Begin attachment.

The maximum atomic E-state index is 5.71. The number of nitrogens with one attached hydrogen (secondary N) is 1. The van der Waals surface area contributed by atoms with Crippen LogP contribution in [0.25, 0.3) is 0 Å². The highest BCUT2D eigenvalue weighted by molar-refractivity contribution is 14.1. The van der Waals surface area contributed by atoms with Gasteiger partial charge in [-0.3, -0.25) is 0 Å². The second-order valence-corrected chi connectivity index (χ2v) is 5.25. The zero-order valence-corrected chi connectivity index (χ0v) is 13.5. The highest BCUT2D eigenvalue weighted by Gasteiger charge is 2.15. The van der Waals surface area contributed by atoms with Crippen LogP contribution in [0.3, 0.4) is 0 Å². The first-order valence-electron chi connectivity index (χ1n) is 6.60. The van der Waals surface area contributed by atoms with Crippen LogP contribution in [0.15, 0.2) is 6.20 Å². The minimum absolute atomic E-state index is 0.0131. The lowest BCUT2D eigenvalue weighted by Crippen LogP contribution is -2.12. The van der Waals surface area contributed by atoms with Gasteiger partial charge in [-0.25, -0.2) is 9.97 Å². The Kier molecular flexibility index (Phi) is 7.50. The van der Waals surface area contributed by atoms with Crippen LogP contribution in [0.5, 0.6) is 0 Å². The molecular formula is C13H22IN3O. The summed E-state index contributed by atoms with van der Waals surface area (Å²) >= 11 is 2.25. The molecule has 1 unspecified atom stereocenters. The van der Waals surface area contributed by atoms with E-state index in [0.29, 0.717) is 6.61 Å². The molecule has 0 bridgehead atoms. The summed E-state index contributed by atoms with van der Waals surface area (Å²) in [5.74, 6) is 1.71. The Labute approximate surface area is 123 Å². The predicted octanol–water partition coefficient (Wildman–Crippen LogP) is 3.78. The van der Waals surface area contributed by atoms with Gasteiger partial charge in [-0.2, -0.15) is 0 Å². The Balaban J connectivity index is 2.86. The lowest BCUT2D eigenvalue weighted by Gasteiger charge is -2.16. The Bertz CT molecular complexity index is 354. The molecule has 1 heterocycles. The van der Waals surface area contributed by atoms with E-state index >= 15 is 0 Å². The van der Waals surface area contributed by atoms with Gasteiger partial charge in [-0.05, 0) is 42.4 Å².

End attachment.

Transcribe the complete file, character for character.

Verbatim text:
The maximum atomic E-state index is 5.71. The number of nitrogens with one attached hydrogen (secondary N) is 1. The van der Waals surface area contributed by atoms with Crippen LogP contribution in [0.25, 0.3) is 0 Å². The highest BCUT2D eigenvalue weighted by molar-refractivity contribution is 14.1. The van der Waals surface area contributed by atoms with Gasteiger partial charge in [-0.3, -0.25) is 0 Å². The second-order valence-corrected chi connectivity index (χ2v) is 5.25. The zero-order valence-corrected chi connectivity index (χ0v) is 13.5. The highest BCUT2D eigenvalue weighted by Gasteiger charge is 2.15. The van der Waals surface area contributed by atoms with Crippen LogP contribution in [0.3, 0.4) is 0 Å². The first-order valence-electron chi connectivity index (χ1n) is 6.60. The van der Waals surface area contributed by atoms with Crippen LogP contribution in [0.15, 0.2) is 6.20 Å². The minimum absolute atomic E-state index is 0.0131. The lowest BCUT2D eigenvalue weighted by Crippen LogP contribution is -2.12. The van der Waals surface area contributed by atoms with Gasteiger partial charge in [-0.25, -0.2) is 9.97 Å². The Kier molecular flexibility index (Phi) is 7.50. The van der Waals surface area contributed by atoms with Crippen LogP contribution in [0.5, 0.6) is 0 Å². The molecular formula is C13H22IN3O. The summed E-state index contributed by atoms with van der Waals surface area (Å²) >= 11 is 2.25. The molecule has 1 unspecified atom stereocenters. The van der Waals surface area contributed by atoms with E-state index in [0.29, 0.717) is 6.61 Å². The molecule has 0 bridgehead atoms. The summed E-state index contributed by atoms with van der Waals surface area (Å²) in [5.74, 6) is 1.71. The Labute approximate surface area is 123 Å². The predicted octanol–water partition coefficient (Wildman–Crippen LogP) is 3.78. The van der Waals surface area contributed by atoms with Gasteiger partial charge in [-0.2, -0.15) is 0 Å². The Balaban J connectivity index is 2.86. The lowest BCUT2D eigenvalue weighted by Gasteiger charge is -2.16. The Bertz CT molecular complexity index is 354. The molecule has 1 heterocycles. The van der Waals surface area contributed by atoms with E-state index >= 15 is 0 Å². The van der Waals surface area contributed by atoms with Gasteiger partial charge in [-0.05, 0) is 42.4 Å².